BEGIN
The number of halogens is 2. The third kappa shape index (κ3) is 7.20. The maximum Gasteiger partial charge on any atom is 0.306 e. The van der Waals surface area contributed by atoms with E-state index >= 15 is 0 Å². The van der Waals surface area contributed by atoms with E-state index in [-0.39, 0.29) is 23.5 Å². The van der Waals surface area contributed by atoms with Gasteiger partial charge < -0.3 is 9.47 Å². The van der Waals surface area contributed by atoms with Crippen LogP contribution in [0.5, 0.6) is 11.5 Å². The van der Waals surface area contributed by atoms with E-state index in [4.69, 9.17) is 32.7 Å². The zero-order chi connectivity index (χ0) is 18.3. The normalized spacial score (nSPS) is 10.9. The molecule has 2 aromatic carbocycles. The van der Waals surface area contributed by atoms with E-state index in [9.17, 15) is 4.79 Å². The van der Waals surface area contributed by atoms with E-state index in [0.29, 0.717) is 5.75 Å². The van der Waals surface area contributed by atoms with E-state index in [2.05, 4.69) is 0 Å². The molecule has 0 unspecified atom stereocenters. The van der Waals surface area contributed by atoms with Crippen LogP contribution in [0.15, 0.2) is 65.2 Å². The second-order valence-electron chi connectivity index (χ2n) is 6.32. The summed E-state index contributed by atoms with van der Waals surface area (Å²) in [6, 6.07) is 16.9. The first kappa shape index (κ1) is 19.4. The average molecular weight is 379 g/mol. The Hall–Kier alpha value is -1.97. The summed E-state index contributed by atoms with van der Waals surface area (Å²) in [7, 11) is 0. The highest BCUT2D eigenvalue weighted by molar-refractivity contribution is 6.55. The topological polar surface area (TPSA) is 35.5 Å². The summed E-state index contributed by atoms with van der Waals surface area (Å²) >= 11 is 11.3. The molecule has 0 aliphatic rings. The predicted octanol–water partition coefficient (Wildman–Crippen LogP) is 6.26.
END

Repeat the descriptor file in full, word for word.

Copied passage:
The number of halogens is 2. The third kappa shape index (κ3) is 7.20. The maximum Gasteiger partial charge on any atom is 0.306 e. The van der Waals surface area contributed by atoms with E-state index >= 15 is 0 Å². The van der Waals surface area contributed by atoms with E-state index in [-0.39, 0.29) is 23.5 Å². The van der Waals surface area contributed by atoms with Gasteiger partial charge < -0.3 is 9.47 Å². The van der Waals surface area contributed by atoms with Crippen LogP contribution in [0.5, 0.6) is 11.5 Å². The van der Waals surface area contributed by atoms with E-state index in [4.69, 9.17) is 32.7 Å². The zero-order chi connectivity index (χ0) is 18.3. The normalized spacial score (nSPS) is 10.9. The molecule has 2 aromatic carbocycles. The van der Waals surface area contributed by atoms with E-state index in [9.17, 15) is 4.79 Å². The van der Waals surface area contributed by atoms with E-state index in [0.29, 0.717) is 5.75 Å². The van der Waals surface area contributed by atoms with E-state index in [2.05, 4.69) is 0 Å². The molecule has 0 unspecified atom stereocenters. The van der Waals surface area contributed by atoms with Crippen LogP contribution in [0.15, 0.2) is 65.2 Å². The second-order valence-electron chi connectivity index (χ2n) is 6.32. The summed E-state index contributed by atoms with van der Waals surface area (Å²) in [6, 6.07) is 16.9. The first kappa shape index (κ1) is 19.4. The average molecular weight is 379 g/mol. The Hall–Kier alpha value is -1.97. The summed E-state index contributed by atoms with van der Waals surface area (Å²) in [7, 11) is 0. The highest BCUT2D eigenvalue weighted by molar-refractivity contribution is 6.55. The topological polar surface area (TPSA) is 35.5 Å². The summed E-state index contributed by atoms with van der Waals surface area (Å²) >= 11 is 11.3. The molecule has 0 aliphatic rings. The predicted octanol–water partition coefficient (Wildman–Crippen LogP) is 6.26.